The Testis pp 109-119 | Cite as

Developmental Genetics of Spermatogenesis in the Nematode Caenorhabditis elegans

  • Steven W. L’Hernault
  • Andrew W. Singson
Part of the Serono Symposia USA book series (SERONOSYMP)


In both mammals and C. elegans, spermatogenesis is the process where a spermatogonial cell undergoes a series of divisions to produce a highly differentiated cell, the spermatozoon. Spermatogonial cellular divisions are incomplete in mammals so that all subsequent stages occur in a syncitium. The situation is similar in C. elegans, where spermatogonial nuclei initially share a common cytoplasm. Spermatogonial divisions in both mammals and C. elegans are regulated by signaling from gonadal accessory cells. In mammals, this process requires a series of accessory cell types, including Sertoli, peritubular myoid, and Leydig cells (1,2). In contrast, one somatic distal tip cell (Fig. 10.1) regulates exit of spermatogonia from mitosis in C. elegans, and it no longer participates in spermatogenesis after meiosis is initiated (3). Spermatogenesis occurs within a tubular structure in both mammals and C. elegans. Differentiation occurs along the length and across the radius of this tube (the seminiferous tubule) in mammals. The Sertoli accessory cell plays a crucial role in both the linear and radial aspects of mammalian spermatogenesis. At any given time, a single Sertoli cell can be in contact with up to 50 individual, developing germ cells that can be at four different stages of development (4). In each mammalian testis, spermatogenesis occurs within a “ball of yarn” composed of seminiferous tubules that, if unraveled, would be many meters long. The C. elegans gonadal tube is ~400 mm long (Fig. 10.1). and only linear differentiation is observed (5). After initiating meiosis, individual C. elegans spermatogonial cells bud from the syncitial testes and lineally complete development without the aid of accessory cells (6).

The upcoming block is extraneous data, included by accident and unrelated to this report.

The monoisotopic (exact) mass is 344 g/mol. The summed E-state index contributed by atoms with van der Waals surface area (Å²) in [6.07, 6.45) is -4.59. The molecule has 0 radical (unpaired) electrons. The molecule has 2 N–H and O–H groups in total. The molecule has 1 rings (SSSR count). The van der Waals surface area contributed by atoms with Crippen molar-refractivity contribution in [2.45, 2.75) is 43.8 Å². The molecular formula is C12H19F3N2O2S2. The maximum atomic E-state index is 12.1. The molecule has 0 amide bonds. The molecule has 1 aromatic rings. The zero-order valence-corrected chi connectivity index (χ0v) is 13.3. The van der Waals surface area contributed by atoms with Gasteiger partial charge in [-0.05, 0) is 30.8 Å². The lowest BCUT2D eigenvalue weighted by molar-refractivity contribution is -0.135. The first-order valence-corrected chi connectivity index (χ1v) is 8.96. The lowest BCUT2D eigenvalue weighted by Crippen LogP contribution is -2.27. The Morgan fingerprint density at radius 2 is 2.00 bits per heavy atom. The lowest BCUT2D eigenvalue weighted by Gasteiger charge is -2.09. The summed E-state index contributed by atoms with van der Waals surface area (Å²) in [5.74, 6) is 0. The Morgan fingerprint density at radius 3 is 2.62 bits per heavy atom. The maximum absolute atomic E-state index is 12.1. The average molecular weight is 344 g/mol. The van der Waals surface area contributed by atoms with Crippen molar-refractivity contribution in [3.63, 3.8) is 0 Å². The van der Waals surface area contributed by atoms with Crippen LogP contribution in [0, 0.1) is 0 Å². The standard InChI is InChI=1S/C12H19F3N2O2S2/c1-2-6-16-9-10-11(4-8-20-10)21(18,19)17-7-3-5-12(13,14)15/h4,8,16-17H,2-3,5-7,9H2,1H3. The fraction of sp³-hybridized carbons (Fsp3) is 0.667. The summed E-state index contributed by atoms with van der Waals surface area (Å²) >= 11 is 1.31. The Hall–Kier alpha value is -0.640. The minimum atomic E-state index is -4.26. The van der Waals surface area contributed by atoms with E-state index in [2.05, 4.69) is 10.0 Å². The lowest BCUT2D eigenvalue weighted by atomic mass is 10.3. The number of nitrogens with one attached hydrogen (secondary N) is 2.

Caenorhabditis Elegans Seminiferous Tubule Accessory Cell Primary Spermatocyte Nematode Caenorhabditis Elegans 
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© Springer-Verlag New York, Inc. 2000

Authors and Affiliations

  • Steven W. L’Hernault
  • Andrew W. Singson

There are no affiliations available

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